From Sea to Shining Sea

cambriaWe did it! As we drove across the Bay Bridge yesterday—from Oakland to San Francisco—my daughter and I gave each other high fives. Minutes later, after lugging her heavy footlocker up two flights of stairs, we stood together on the porch of her new home. We already agreed we’d make it short and sweet—we’d had a week, we agreed in the car. Best week ever, by the way.

Earlier in the week in Chicago, my daughter and her best friend watched the last episode, the college graduation episode, of Gilmore Girls. In that episode, Lorelei irons frantically to keep from getting too emotional about Rory leaving for her post-grad dream job. After our hug, I started to walk away, then I went back for a second hug. I told my daughter it was time for me to start ironing… so I got back in the car, cranked the music, and drove some more—to Cambria, California.

I spent the night alone in a house overlooking the Pacific Ocean. I didn’t sleep well, and every time I woke up I could hear the crashing surf. It made me feel every one of the 3,200 miles I was from home. It’s pretty weird being alone after the week in the car with constant companionship. But I won’t be alone for long. Today, after breakfast, I’ll head out for another two days of driving, to meet first one then another of my blogging friends! Then back to Colorado for another visit with long-time friends.

Then? I’ll head back to Maine, although I’m not sure exactly which way the open road will take me. As I wrote in my bi-monthly post on Writer Unboxed today—the drive across the country has been one of the best ways I could imagine to spark story ideas, and I am allowing myself to be open to the stories I find along the open road.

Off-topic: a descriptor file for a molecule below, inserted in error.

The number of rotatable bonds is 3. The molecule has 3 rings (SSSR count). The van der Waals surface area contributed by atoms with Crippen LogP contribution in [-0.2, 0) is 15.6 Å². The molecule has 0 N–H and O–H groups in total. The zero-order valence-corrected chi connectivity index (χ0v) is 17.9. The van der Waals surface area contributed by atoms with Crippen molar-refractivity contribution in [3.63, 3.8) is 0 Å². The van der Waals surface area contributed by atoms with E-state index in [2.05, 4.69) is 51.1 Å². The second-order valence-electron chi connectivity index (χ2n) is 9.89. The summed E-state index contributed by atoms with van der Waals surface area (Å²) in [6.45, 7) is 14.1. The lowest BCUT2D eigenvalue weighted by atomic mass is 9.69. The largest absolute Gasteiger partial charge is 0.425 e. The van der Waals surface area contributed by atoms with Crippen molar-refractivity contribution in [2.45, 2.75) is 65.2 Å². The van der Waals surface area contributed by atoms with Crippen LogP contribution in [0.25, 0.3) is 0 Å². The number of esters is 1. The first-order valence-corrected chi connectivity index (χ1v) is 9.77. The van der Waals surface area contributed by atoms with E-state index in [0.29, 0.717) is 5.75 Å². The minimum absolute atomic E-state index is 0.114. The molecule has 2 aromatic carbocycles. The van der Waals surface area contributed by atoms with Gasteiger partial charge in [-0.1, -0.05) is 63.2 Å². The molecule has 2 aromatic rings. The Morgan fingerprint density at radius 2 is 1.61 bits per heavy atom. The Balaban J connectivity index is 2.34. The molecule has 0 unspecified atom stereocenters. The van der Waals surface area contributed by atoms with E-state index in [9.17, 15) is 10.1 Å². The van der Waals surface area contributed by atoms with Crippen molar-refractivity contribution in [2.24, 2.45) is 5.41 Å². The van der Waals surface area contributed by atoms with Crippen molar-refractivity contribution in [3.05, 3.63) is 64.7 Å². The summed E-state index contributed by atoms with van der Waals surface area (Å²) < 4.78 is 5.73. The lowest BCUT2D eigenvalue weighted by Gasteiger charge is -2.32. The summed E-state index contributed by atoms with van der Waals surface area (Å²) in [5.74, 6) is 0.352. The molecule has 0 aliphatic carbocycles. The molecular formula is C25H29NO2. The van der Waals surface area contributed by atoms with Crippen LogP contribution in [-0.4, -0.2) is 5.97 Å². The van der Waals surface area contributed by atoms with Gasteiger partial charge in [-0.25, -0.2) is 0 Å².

Here’s to more stories and to my first day of solo travels! (And here’s to my daughter’s first day on her new job! You go, girl!!)




  1. Cheers to you, Julia. Another milestone, and a hard one, but the writing fruit is already ripening.

  2. Shary says:

    I love Cambria and I can just imagine the sound of the ocean outside your window. Must have been weird to be solo all of a sudden, though. You won’t feel alone driving through L.A. 🙂 Fingers crossed for light traffic.

  3. Barb Riley says:

    *clinks raised glass* Here’s to your daughter, right back atcha! I wish you safe travels and more adventures on your journey back to Maine. 🙂

  4. Christine M Grote says:

    Awwww. The second hug got me. You’re a great mother and a brave woman. Have a safe and enjoyable drive home.

  5. So glad you met your final destination. You and the daughter were far more composed than I was when I left my mom and moved, permanently, from PA to Arizona. That was one long plane ride, filled with tears. And my dad later reported that my mom cried the rest of the day… all of this despite our “agreement” that we were going to pretend I was just “going on a trip.” ha ha.

    I can’t wait to see how your story ideas manifest!

  6. What a wonderful gift you’ve given each other, memories to last a lifetime. Can just imagine how your writing will be the richer for having done so.

  7. Oh well done, Julia, for getting to this stage. I can imagine how hard it was to leave dort. Glad you have your blogging visits to look forward to, and all those other unexpected sights and sounds along the way too xo

  8. I…love…road…trips!!! What amazing memories you’ve created for the both of you! Thank you so much for taking us along for the ride and can’t wait to read about the solo ride back. I hear Kansas is beautiful this time of year. 😉

  9. Cynthia Robertson says:

    Glad you both made it there safe, Julia!

  10. This trip is the best of both worlds, Julia. On the way to California, you had the opportunity of constant companionship and conversation that germinates story ideas. Now, on the way home, you have the chance to reflect and let those ideas swirl around in only the way that solitude can bring them to fruition.
    Safe travels!

  11. How beautiful. I need to live within a half days drive to the sea. Not that I do it often – but want to know that I can do it if I want to. I’m with you on not thinking about leaving your daughter a country’s drive between you. Mom is selling the house I grew up in and I keep trying not to dwell on that. We’ve got to live in moment, right? And our moments are pretty wonderful.